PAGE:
Oculus Rift DK2 vs Project Morpheus: Head to head

I had an opportunity to try Playstation's new Project Morpheus VR headset back to back with the Oculus Rift DK2 this week at GDC 2014. Both were running the Eve: Valkyrie Demo so it was a great chance to see how they stacked up.

I've been developing for the Oculus DK1 for 6 months now and am comfortable doing zero-G barrel rolls in a virtual spaceship, so I got a good view of how the hardware stacks up without getting distracted by the experience. You've seen the tech specs so I'm going to focus on my own impressions.

Sony: Project Morpheus

After rushing the Expo floor doors for a pass, which subsequently had me line up again 7 hours later for a chance to try the Morpheus, we finally got in the drivers seat. The headset itself felt like a bit more of an awkward contraption compared to the Ski-Goggle like Oculus, with plastic loops and hidden straps holding it in place. Once on your head, it was quite comfortable, although had rubber interior eye cups rather then the Oculus's foam. The first thing I noticed was the field of view, which doesn't quite cover your whole field of vision horizontally. The screen resolution was as sharp as the DK2 Rift, but there was noticeably more of a delay (and subsequent pixel blurring) then on the DK2. Interestingly enough, it was running a variation of the Eve: Valkyries demo. Little things were different, such as the position of the pilots hands, suggesting a different version of the demo. Some things are hard to quantify but I felt like I had to focus a little bit harder to track moving targets and pick ships out of debris fields. This is likely due to the higher latency and noticeable pixel blurring. Overall it was still an exhilarating experience, especially because it featured more ships (seemed like 16) giving you a real taste of how amazing large scale multiplayer space combat will be.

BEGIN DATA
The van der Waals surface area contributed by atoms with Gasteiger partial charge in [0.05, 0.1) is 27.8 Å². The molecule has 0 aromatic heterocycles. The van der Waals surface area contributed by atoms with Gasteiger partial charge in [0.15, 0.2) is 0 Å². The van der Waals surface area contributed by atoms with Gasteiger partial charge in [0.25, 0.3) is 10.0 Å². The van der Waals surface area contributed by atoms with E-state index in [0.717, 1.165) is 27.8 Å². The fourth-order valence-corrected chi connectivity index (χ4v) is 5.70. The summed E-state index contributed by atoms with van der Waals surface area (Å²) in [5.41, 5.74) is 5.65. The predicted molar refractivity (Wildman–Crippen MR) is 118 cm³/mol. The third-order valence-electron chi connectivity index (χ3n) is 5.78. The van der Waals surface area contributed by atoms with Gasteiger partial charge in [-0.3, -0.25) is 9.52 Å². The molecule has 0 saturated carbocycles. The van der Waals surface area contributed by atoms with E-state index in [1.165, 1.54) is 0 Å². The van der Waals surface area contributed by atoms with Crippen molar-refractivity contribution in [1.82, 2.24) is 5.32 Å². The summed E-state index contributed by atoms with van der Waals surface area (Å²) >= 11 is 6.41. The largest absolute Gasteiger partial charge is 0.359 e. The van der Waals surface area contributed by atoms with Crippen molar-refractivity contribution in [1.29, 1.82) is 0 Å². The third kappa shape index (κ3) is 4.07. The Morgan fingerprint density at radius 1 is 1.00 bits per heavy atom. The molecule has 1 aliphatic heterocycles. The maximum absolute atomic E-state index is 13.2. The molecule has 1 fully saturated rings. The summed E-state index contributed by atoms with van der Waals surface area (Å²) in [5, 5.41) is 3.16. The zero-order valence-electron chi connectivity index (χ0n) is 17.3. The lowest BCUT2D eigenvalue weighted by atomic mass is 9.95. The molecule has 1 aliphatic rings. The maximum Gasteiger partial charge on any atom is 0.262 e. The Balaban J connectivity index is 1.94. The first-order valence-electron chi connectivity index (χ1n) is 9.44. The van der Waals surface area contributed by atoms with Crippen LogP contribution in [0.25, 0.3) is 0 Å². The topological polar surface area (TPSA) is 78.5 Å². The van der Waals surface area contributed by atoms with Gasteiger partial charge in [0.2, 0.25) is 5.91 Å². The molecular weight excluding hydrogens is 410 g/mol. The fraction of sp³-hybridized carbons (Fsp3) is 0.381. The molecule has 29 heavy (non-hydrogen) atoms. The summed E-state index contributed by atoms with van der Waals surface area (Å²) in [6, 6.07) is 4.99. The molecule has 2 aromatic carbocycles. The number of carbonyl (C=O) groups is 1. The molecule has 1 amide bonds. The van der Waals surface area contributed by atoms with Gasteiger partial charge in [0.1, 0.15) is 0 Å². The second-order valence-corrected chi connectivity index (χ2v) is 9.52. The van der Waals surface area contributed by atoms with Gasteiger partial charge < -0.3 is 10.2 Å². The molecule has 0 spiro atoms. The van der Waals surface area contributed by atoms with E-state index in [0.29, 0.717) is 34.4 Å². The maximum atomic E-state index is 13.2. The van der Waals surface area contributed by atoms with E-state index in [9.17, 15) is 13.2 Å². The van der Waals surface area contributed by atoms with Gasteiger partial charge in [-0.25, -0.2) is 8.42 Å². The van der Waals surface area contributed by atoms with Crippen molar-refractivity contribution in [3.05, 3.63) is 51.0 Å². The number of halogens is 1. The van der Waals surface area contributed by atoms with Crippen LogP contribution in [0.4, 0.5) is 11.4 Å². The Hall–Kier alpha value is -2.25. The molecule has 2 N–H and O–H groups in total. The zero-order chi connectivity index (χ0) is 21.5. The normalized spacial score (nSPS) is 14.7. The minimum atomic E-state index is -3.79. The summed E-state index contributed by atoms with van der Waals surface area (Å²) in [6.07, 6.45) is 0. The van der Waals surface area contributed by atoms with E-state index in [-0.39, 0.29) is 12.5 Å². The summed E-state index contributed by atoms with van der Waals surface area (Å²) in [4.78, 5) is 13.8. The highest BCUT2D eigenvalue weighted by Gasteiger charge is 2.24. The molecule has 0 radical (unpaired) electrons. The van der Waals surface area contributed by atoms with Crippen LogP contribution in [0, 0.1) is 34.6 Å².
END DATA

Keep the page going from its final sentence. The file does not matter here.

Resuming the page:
Oculus Rift Developer Kit v2

As soon as we finished, we ran over the the Oculus booth to see how they stack up. The DK2 felt noticeably more solid. The headset itself is sleek, light and comfortable. with no moving parts to adjust (aside from the strap). I can't stress enough how much of a difference the positional head tracking & fast pixel switching contributes of the DK2 kit makes you feel grounded in the VR space. Tracking was rock solid and responsive, even to doing the developer VR dance of trying to shake the tracking. Latency was very low and the delay from your head moving to the screen responding is negligible. It was an incredibly solid experience and I felt like I could have sat there all day.

Breakdown

Comparatively, the DK2 felt much more solid. The headset itself felt more like a finished product compared to the Morpheus, which felt more like a prototype. To be fair, it is the first version of their headset. It feels comparable to a Rift DK1 Dev kit but with HD resolution. In short, the DK2 Rift won the day, beating out the Morpheus in nearly every category. The only thing I would say is the Morpheus resolution may be slightly sharper, probably due to its smaller field of view of the same size screen.

Final Thoughts

Really though, we (the developers and consumers) are the real winners. Both technologies are a huge step forward compared to anything thats existed before. With some healthy competition in the VR headset market, expect both technologies to continue to improve. Overall, its an exciting time in games, and the experience of piloting a space fighter in a large scale battle in immersive VR is an amazing experience that I can't wait to experience again.